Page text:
Written by Laurie Niles
Published: May 5, 2015 at 2:37 PM [UTC]
It's an old Billy Joel lyric, but it fits most of us violinists all too well. We obsess on our mistakes and can barely concede our successes -- and where does that leave us, in performance?
So imagine a teacher who can make us see both things clearly -- now that's a gem.
Such were my thoughts, watching violinist Danielle Belén teaching a master class last week at Metzler Violin Shop in Glendale, Calif.
When Danielle described a student's strengths, she did so with genuine regard for the student's abilities. When she addressed a student's problems, she did so with clarity and immediacy -- and solutions at the ready.
The crowd of about 40 people at Metzler were happy to see Danielle, who had spent many years in the Los Angeles area before she recently became an Associate Professor of Violin at the University of Michigan. She remains on faculty at the Colburn School and also runs a summer music camp in Three Rivers, Calif. called Center Stage Strings.
For last week's master class, she worked with three high school students from the Los Angeles area. First up was Maeve, 17, who played the lyrical first movement of the Barber Violin Concerto.
Danielle first commented on the excellent control that Maeve had over her vibrato, correctly guessing that she had worked on it with the metronome in the past. "That's a huge asset to you, that's already in place," Danielle said. She then also correctly guessed that Maeve had not played the piece before with piano. She encouraged her to always rehearse with piano before a performance, and also to play off the score and really know the other part or parts, so that there is no confusion in performance.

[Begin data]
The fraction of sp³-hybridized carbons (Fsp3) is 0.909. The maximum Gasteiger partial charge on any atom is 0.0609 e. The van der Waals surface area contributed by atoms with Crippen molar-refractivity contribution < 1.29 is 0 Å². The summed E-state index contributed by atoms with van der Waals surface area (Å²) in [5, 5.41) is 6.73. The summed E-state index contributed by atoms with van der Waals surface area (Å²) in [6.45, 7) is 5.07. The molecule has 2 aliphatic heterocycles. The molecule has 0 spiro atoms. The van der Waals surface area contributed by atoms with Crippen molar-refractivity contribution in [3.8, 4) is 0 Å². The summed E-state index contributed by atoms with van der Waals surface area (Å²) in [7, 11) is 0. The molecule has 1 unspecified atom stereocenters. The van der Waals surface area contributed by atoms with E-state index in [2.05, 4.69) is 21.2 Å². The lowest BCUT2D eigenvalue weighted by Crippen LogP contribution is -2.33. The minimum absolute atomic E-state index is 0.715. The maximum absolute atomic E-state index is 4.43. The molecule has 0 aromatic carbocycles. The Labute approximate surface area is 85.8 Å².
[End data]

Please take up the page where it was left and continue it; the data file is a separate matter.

Danielle suggested that the Barber is a Romantically-inspired piece, and thus it's all right to slide the fingers in certain places. She compared a good slide with ombré hair or an ombré skirt, which gradually fades from one color at one end, to another color at the other end. When you slide from one note to another, it starts out "not quite real; it's fuzzy, then it becomes very real."
To try fading one note into the next, sliding from a first to a third finger, she had her place the first and third fingers so they were touching each other, then slide up the fingerboard, letting up the pressure and subtly switching along the way from the first to the third finger.
When a baseball player slides into second base, she asked, does he or she bend the knees or extend the leg? The baseball player extends. That said, the same principle applies to sliding fingers: flatten the finger slightly, get on the fat of the finger, pitch the elbow around and slide. "That gives you room for error," she said. The more adept you get at it, the less likely you'll be to miss the note.
She also took the opening of the concerto and asked Maeve to focus on the notes that need vibrato and that need time, or "rubato." "Barber wrote a lot of music for voice, and this is singing, to the max," she said. "What note needs lingering?" she asked.
One way to discover what needs lingering is to know the intervals between notes -- which ones are unexpected, and lean on those interesting notes.
As a cure for a locked bow thumb when doing spiccato, Danielle suggested practicing spiccato "every day in your scales. It's kind of like abs -- if you don't work out, even one day, those muscles get weak." She demonstrated almost a collé stroke, but from the air. "I really think of it as if I'm shooting an arrow," from the bow, using all fingers. Aim for ringing, quick and intentional-sounding strokes (not the kind of bouncing bow that sounds like an accident).
Next, Jaimee, 15, played "Polonaise" by Wieniawski -- a very virtuosic piece.
Danielle first complimented Jaimee on her up-bow staccato, asking her if she'd been working on it long, or if it came naturally. "This bow is just really good with up-bow staccato," Jaimee said.
"Trust me, it's not the bow."" Danielle said, giving Jaimee full credit for her good technique.
They then worked on a difficult run, with fingered octaves. Whenever music presents a roadblock, Danielle said, it helps to mix things up a little.